The Hamilton Feminist Zine Fair, organized by SACHA, celebrates and creates spaces for marginalized groups to have discussions about feminism through do-it-yourself publishing.
We’re aiming to create an accessible event that gives a platform to those often under-represented in zine culture.
HFZF will have people tabling, selling and chatting about their zines, and a six hour zine challenge.
When: Saturday, May 12th from 10am to 4pm
Where: Hamilton Public Library, Central Library – 4th Floor. 55 York Blvd, Hamilton ON
HFZF is FREE to attend. There will be zines for sale so if you do plan to go home with some new treats it’s a good idea to bring some money.
BOOK A TABLE!
Cost! A half table costs ten dollars. Book your table here – https://hfzf2018.brownpapertickets.com/
Free tables available. Email email@example.com to book a free table OR if you are unable to book online through Brown Paper Tickets.
WHAT’S A ZINE?
A zine is a self-published book, magazine, or comic. Anyone can make a zine – using low-cost methods like collage and photocopying – to create a space for their words, ideas, images, and more. Not having to rely on traditional publishing allows for non-mainstream voices to be heard!
By James Dee
I don’t even know where to begin here, other than to express profound disappointment that we are doing this yet again. For those of you who do not follow The Hamilton Spectator, yesterday an Op-Ed was published called ‘The Problem with Feminism‘. If you don’t want to read it the TLDNR version is essentially: “feminism was once important, but now it is bad”, followed by a list of reasons that are all entirely not things. I cannot believe that we are doing this again, Hamilton Spectator.
I cannot believe that in 2017 there are still people who willfully misrepresent what feminism is, which is the belief that humans of all gender identities and expressions are deserving of equal rights, respect and treatment. Being critical of ‘the construct of feminism’ as a whole is not brave or original, it is oppressive and disgusting. Full stop. Continue reading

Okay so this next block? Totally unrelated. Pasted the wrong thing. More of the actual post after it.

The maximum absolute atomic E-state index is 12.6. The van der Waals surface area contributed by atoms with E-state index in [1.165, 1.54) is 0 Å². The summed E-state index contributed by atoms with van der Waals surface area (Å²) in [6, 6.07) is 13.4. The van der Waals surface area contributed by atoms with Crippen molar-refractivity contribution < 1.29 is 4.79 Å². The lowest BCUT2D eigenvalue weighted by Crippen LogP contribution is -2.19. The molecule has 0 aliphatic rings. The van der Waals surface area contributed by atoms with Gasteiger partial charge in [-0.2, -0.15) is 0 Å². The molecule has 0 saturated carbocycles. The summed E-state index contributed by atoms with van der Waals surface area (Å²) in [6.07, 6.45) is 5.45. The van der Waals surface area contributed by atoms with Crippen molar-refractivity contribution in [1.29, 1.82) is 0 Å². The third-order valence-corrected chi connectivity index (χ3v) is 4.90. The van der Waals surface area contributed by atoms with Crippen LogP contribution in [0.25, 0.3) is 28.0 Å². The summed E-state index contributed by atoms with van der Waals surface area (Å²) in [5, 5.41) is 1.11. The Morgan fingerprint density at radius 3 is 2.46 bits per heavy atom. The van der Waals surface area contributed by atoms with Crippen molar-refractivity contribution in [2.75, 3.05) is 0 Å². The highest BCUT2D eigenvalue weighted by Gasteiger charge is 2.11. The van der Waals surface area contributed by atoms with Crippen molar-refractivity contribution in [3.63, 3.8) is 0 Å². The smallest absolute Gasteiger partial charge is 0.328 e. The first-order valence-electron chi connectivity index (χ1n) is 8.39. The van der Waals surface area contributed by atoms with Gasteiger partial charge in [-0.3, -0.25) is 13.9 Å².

Taking care of ourselves is complicated. Healing is different for every survivor.
We asked folks in SACHA’s waiting room how they take care of themselves. Some of their thoughts with cats:
- Making something (drawing, writing, sculpting, painting, etc) extremely self indulgent and just for myself.
OCRCC – Ontario’s coalition of English-speaking sexual assault centres – is turning 40 this year!
THIS IS A BIG DEAL!
When SACHA was founded in 1975 it was by a group of survivors with no funding who wanted to change the world. When patriarchy, oppression, and colonialism are still so powerful and present in our daily lives, this anniversary is reason to CELEBRATE!
What we have planned…
- 6:30pm Meet and Greet
- 7:00pm Greetings
- 7:15pm Comedian Elvira Kurt
- 8:00pm Presentations and Awards
- 8:15-9:00pm Social
When: Wednesday, June 21st, 2017
Where: Ramada Hotel and Suites – 300 Jarvis Street, Toronto ON
Please RSVP to Nicole (firstname.lastname@example.org), JoAnne (email@example.com), or Michelle (firstname.lastname@example.org).
We were so excited to be invited to 5th Ancaster Girl Guides last fall to help them with their Say No To Violence Challenge. We had amazing discussions and did activities to think about what they want in their relationships and how they can stand up for their friends.
They also came up with a very long list of what they look for in friends! The Guides then made beautiful art for survivors at SACHA, with their messages of support and love.
Thank you to these amazing young women for sharing to much compassion and creativity!
May is Sexual Violence Prevention Month.
Broad Conversations are gatherings in Hamilton, Ontario for feminist broads. Gatherings are structured to inspire new ideas and reflections on important themes within a feminist context.
Pearl Mendonca shares her thoughts on this month’s theme of participation.
“How do we define, value and manage participation as feminists, women, as citizens?”
This was the question our panel was asked at the second Broad Conversations event. It’s a fascinating question, and each of us on the panel took the conversation in completely new and awesome directions.
Here were my thoughts:
I’m going to look at my participation from three experiences: 1) as a woman of colour; 2) as a survivor of sexual violence and 3) as a bodywork practitioner.
As a woman of colour, I’m very aware of my own experience of race and how it has impacted my own participation. This also makes me think of representation – where are women of colour’s voices represented?
I am familiar with the societal expectations of the way that I will participate as a brown woman. I am also aware of my family’s expectations, cultural expectations – how I have internalized all of these expectations and lived within them.
As a woman, especially as a woman of colour, I’ve hesitated many a time in speaking up and raising concerns. It has been difficult at times to find my voice. It often takes me time to navigate different and difficult spaces, and even then, I need to feel a sense of safety. Continue reading